When life is good, as it mostly is in the ‘lucky country’, Australians like to say they’ve got “no wuckin’ forries”.
And for years, few Australians had less to worry about than the country’s bankers and financiers, profitably cossetted in a cosy government-protected cartel in a booming economy, and largely spared the competitive steel that hardens their kind in most other markets.
In its wake, powerful heads rolled, swords were fallen on, a chastened industry transformed – for the time being. As a gale of revelations of sharp practices blew across the sector, it turned out Australians had so many, er, wuckin’ forries that a book could’ve been written about them.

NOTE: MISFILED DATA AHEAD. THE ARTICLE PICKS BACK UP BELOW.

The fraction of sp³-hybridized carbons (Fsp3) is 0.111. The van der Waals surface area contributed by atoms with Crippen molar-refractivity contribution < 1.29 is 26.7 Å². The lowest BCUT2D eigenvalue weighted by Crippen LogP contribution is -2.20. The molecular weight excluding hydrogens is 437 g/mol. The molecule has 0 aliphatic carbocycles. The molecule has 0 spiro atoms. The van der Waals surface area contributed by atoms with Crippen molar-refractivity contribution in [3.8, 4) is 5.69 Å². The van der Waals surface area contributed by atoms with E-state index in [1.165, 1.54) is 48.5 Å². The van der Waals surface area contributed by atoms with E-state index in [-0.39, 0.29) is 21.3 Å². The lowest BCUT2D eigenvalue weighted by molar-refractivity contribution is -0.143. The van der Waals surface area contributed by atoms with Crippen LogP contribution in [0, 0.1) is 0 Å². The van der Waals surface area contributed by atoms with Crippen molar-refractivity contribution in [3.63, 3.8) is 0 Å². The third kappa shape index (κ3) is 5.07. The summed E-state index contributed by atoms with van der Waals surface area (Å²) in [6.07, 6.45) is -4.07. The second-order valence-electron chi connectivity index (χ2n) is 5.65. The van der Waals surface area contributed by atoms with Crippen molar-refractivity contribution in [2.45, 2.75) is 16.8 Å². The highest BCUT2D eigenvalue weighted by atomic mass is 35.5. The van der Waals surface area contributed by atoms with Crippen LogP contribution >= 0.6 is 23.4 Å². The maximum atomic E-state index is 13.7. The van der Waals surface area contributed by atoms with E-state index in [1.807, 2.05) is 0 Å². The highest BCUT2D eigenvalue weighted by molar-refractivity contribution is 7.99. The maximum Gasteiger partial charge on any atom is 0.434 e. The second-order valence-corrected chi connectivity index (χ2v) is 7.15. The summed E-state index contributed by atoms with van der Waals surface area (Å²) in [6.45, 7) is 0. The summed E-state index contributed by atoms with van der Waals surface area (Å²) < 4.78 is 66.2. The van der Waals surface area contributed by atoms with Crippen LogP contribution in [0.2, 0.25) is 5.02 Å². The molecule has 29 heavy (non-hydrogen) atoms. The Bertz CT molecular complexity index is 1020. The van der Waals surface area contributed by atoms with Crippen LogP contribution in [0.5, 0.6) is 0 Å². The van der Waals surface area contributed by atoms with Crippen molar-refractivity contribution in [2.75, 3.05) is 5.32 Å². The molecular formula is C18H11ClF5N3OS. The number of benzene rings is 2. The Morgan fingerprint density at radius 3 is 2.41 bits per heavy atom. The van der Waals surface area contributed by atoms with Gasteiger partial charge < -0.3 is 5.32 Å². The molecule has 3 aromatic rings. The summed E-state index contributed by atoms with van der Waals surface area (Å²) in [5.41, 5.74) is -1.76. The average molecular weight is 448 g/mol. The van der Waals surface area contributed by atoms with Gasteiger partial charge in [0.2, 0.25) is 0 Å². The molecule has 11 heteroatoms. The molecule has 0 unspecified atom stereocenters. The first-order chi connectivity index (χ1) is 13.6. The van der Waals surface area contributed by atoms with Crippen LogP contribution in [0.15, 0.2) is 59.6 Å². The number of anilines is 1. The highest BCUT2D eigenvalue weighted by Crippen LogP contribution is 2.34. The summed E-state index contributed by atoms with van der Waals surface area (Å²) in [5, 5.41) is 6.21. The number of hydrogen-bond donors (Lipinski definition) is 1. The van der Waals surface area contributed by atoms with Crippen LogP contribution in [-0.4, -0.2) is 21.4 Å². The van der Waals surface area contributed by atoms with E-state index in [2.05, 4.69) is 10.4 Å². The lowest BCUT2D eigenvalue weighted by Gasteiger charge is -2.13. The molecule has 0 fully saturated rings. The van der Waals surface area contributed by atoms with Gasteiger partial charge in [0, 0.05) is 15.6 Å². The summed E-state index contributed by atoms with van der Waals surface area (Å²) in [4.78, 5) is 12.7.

Melbourne journalist Daniel Ziffer did. He sat through near every day of the year-long probe and has published what he saw and heard.
Described by one critic as "wucking funderful", Ziffer’s A Wunch of Bankers is part-diary, part-reporting, part-excoriation of an out-of-control industry; the dodgy scams, the lax regulation, the banal venality of the powerful wilfully misguiding the vulnerable.
But after putting his notebook down, Ziffer is still to be convinced that the system is for changing in the land of Oz.
“Can the practices of a generation, the literal contempt many of these people had for their clients, change?” he posits to Euromoney. “It’s way too early to tell.”
It’s sobering stuff. But beyond the compelling personal stories to come out of the commission, perhaps Ziffer’s longer-lasting contribution to this unhappy chapter in Corporate Australia is to provide the collective noun for bankers that many Down Under have been looking for.